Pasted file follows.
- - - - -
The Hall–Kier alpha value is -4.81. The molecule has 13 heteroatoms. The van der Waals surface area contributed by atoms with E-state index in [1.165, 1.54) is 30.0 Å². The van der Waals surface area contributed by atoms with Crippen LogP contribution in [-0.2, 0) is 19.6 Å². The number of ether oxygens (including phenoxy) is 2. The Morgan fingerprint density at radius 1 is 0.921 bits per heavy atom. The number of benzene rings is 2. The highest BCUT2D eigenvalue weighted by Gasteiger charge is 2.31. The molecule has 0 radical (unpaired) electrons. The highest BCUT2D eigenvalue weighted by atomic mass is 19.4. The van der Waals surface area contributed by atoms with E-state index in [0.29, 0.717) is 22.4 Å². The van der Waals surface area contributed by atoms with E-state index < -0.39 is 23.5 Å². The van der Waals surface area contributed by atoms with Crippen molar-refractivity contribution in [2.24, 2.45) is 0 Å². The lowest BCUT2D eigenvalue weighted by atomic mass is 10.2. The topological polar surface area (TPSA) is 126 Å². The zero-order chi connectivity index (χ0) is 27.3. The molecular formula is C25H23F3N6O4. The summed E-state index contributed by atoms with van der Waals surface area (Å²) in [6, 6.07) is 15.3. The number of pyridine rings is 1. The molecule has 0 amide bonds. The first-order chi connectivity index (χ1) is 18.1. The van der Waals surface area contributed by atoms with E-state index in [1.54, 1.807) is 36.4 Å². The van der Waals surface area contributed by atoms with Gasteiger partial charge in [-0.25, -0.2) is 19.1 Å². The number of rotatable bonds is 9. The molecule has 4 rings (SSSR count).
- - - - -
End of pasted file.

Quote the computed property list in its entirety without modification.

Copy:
The Hall–Kier alpha value is -4.81. The molecule has 13 heteroatoms. The van der Waals surface area contributed by atoms with E-state index in [1.165, 1.54) is 30.0 Å². The van der Waals surface area contributed by atoms with Crippen LogP contribution in [-0.2, 0) is 19.6 Å². The number of ether oxygens (including phenoxy) is 2. The Morgan fingerprint density at radius 1 is 0.921 bits per heavy atom. The number of benzene rings is 2. The highest BCUT2D eigenvalue weighted by Gasteiger charge is 2.31. The molecule has 0 radical (unpaired) electrons. The highest BCUT2D eigenvalue weighted by atomic mass is 19.4. The van der Waals surface area contributed by atoms with E-state index in [0.29, 0.717) is 22.4 Å². The van der Waals surface area contributed by atoms with E-state index < -0.39 is 23.5 Å². The van der Waals surface area contributed by atoms with Crippen molar-refractivity contribution in [2.24, 2.45) is 0 Å². The lowest BCUT2D eigenvalue weighted by atomic mass is 10.2. The topological polar surface area (TPSA) is 126 Å². The zero-order chi connectivity index (χ0) is 27.3. The molecular formula is C25H23F3N6O4. The summed E-state index contributed by atoms with van der Waals surface area (Å²) in [6, 6.07) is 15.3. The number of pyridine rings is 1. The molecule has 0 amide bonds. The first-order chi connectivity index (χ1) is 18.1. The van der Waals surface area contributed by atoms with E-state index in [1.54, 1.807) is 36.4 Å². The van der Waals surface area contributed by atoms with Gasteiger partial charge in [-0.25, -0.2) is 19.1 Å². The number of rotatable bonds is 9. The molecule has 4 rings (SSSR count).